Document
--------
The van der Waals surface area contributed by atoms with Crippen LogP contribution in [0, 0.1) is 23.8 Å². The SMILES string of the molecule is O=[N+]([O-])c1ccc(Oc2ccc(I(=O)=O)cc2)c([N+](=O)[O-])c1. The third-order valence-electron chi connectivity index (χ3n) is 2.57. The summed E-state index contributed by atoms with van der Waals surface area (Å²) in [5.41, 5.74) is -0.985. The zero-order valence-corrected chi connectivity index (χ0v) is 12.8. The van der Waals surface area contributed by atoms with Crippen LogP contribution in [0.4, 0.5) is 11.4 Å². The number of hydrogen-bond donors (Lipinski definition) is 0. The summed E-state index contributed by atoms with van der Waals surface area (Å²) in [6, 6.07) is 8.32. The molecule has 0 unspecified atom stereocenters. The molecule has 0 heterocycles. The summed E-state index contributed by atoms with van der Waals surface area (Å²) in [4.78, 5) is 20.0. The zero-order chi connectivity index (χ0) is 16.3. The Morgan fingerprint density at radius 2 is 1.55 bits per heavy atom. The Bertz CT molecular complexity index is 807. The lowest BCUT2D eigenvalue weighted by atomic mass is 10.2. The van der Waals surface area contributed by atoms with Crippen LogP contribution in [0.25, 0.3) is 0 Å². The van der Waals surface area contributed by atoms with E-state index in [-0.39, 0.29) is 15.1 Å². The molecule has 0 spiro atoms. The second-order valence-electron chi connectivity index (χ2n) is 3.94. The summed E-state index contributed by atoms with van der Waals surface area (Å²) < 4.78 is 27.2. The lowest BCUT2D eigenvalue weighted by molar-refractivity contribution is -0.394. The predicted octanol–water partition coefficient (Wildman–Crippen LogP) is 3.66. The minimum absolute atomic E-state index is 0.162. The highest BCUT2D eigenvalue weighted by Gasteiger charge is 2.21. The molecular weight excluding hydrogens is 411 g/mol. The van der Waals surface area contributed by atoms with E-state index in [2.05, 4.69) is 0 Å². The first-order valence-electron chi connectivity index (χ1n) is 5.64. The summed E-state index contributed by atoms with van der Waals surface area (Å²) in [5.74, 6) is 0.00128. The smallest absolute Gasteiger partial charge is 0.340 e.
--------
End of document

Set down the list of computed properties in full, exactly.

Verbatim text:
The van der Waals surface area contributed by atoms with Crippen LogP contribution in [0, 0.1) is 23.8 Å². The SMILES string of the molecule is O=[N+]([O-])c1ccc(Oc2ccc(I(=O)=O)cc2)c([N+](=O)[O-])c1. The third-order valence-electron chi connectivity index (χ3n) is 2.57. The summed E-state index contributed by atoms with van der Waals surface area (Å²) in [5.41, 5.74) is -0.985. The zero-order valence-corrected chi connectivity index (χ0v) is 12.8. The van der Waals surface area contributed by atoms with Crippen LogP contribution in [0.4, 0.5) is 11.4 Å². The number of hydrogen-bond donors (Lipinski definition) is 0. The summed E-state index contributed by atoms with van der Waals surface area (Å²) in [6, 6.07) is 8.32. The molecule has 0 unspecified atom stereocenters. The molecule has 0 heterocycles. The summed E-state index contributed by atoms with van der Waals surface area (Å²) in [4.78, 5) is 20.0. The zero-order chi connectivity index (χ0) is 16.3. The Morgan fingerprint density at radius 2 is 1.55 bits per heavy atom. The Bertz CT molecular complexity index is 807. The lowest BCUT2D eigenvalue weighted by atomic mass is 10.2. The van der Waals surface area contributed by atoms with Crippen LogP contribution in [0.25, 0.3) is 0 Å². The van der Waals surface area contributed by atoms with E-state index in [-0.39, 0.29) is 15.1 Å². The molecule has 0 spiro atoms. The second-order valence-electron chi connectivity index (χ2n) is 3.94. The summed E-state index contributed by atoms with van der Waals surface area (Å²) < 4.78 is 27.2. The lowest BCUT2D eigenvalue weighted by molar-refractivity contribution is -0.394. The predicted octanol–water partition coefficient (Wildman–Crippen LogP) is 3.66. The minimum absolute atomic E-state index is 0.162. The highest BCUT2D eigenvalue weighted by Gasteiger charge is 2.21. The molecular weight excluding hydrogens is 411 g/mol. The van der Waals surface area contributed by atoms with E-state index in [2.05, 4.69) is 0 Å². The first-order valence-electron chi connectivity index (χ1n) is 5.64. The summed E-state index contributed by atoms with van der Waals surface area (Å²) in [5.74, 6) is 0.00128. The smallest absolute Gasteiger partial charge is 0.340 e.